One of the fastest-rising internet phenomena you should know about if you’re serious about marketing and distributing music on the internet is the virtual world known as Second Life.
It’s essentially a 3-dimensional environment — much like an online computer game — though there are no villains to kill, missions to accomplish or points to score. It’s a social space.
You can walk around (or fly, if you prefer) in the online world, meet people, chat, and explore this new world. So far, so dull. I can chat to people online already. Why bother?
There are two things that set Second Life apart, and they’re worth paying particular attention to if you’re at all interested in being innovative and creative in finding new ways to bring your music to a new audience.
1) Anyone can build anything in Second Life. With a few simple shapes (and some rather more complex ones), the addition of a few object properties and a bit of know-how, you can build anything from a skyscraper to a magic wand, a pair of shoes to a flying car. Or maybe a record shop.
2) It’s a real economy. Really. Its currency, the Linden Dollar, is freely exchangeable with real money, and so can be traded for goods and services (real or virtual) within the online environment… and the result of that transaction can have a real world effect on your bank balance. This, I hope you’ll agree, is important.
These two factors create a powerful opportunity for anyone with access to a bit of technical know-how (not too much: finding a bribeable teenager should adequately address the issue). In short, you can sell your music online — and all of the opportunities to promote and distribute your music in the real world also exist in the virtual world… only the playing field’s much leveller.
Admittedly, some of the major players are already there. The BBC has staged a couple of events on their own island in SL, there was an X-Men III online movie premiere – and Duran Duran have staged concerts there. But this is tip of the iceberg stuff.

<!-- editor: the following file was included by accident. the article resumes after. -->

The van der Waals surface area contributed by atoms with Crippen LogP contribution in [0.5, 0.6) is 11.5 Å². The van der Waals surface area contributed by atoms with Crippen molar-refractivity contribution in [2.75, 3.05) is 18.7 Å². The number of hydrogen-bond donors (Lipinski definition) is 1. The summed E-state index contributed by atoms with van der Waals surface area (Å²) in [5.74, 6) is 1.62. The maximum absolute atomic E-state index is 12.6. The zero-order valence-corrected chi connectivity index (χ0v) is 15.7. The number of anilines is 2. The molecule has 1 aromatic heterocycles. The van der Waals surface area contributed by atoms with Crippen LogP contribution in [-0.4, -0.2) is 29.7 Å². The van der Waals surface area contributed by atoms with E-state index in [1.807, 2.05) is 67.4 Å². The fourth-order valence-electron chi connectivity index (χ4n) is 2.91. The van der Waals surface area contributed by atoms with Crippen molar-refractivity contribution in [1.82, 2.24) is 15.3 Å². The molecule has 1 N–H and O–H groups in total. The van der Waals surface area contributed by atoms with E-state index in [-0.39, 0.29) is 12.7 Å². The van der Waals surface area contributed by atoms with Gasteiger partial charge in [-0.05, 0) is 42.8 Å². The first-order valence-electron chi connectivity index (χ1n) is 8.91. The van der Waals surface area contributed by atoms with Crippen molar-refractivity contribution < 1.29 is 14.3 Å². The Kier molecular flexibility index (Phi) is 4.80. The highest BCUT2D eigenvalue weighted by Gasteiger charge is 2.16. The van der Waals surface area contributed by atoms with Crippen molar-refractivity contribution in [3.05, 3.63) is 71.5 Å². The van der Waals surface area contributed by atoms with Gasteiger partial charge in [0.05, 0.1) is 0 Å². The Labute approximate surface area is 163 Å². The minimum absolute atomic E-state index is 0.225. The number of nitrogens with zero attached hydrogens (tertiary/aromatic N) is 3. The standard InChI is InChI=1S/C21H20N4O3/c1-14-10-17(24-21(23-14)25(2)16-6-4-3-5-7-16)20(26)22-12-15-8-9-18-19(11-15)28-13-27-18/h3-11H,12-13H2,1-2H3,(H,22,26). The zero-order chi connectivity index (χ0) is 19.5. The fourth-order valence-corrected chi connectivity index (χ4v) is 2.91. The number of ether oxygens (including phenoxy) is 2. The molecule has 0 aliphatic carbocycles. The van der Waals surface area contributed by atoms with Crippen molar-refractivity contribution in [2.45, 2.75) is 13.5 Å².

This is a gig I went to in Second Life. That’s me (or at least, my avatar) sitting and examining my shoes while Jeb Spicoli performs live on stage. Actually, he was probably at home in his living room, but he was actually playing live (singing and playing the guitar) — and responding to events going on in the virtual venue — while people from all over the world danced and enjoyed the music. Virtually.
I gave him a five Linden Dollar tip, if I recall correctly. That’s real money. Not a lot, as it happens, but all the same, it went from my pocket to his. There is most likely no other way I would ever have had occasion to interact with Jeb Spicoli in an economic fashion. We just move in different circles, on different continents.
You can buy property in Second Life and set up your own retail outlet, performance venue, nightclub, cafe, gallery, home or office. The design of your building and its contents are limited only by your imagination. Other than land and any prefabricated items that you don’t wish to build yourself, the raw materials cost you nothing.
It astonishes me that no record label or music retailer seems to have yet set up a Second Life front end to either a download store or a mail-order system. Other SL-ers could easily pay in Linden Dollars, which are both a secure method of payment and so convenient that impulse purchases are the norm rather than the exception. The first organisation who does it successfully — and has a bit of PR savvy — is virtually guaranteed (no pun intended) to get all sorts of global press coverage over such a thing.
Why should it not be you?
You could build portable devices that play your music and give them away free to any and all comers within the online environment at no cost to you — with links to your website built in to the players. This, I understand, has already been done. Quite successfully.
You can make and give away (or sell) t-shirts and other merchandise for the other characters (avatars) in the world. Each one of them, remember, represents a real live human being sitting at a computer somewhere on the planet, enjoying and helping you promote your music.
There are as yet, to my knowledge, no Second Life ‘street teams’ of youths putting up posters, giving out flyers and generally spreading the word on Second Life.
There are a few SL radio stations here and there — but to my knowledge, no virtual pluggers having meetings with virtual Programme Controllers.
There are no Second Life music publishers exploiting synchronisation rights for music in machinima films made in the SL environment.
There are, let’s face it, all sorts of opportunities here. For more information about Second Life, the Wikipedia entry is pretty solid.
But to really understand Second Life, download the software and have a bit of an explore. Before too long, you’ll no doubt see the potential. And keep an eye out for a New Music Strategies seminar I’ll no doubt be presenting in Second Life in the near future. I’ll keep you posted.
Any questions? Chat to you in the forum.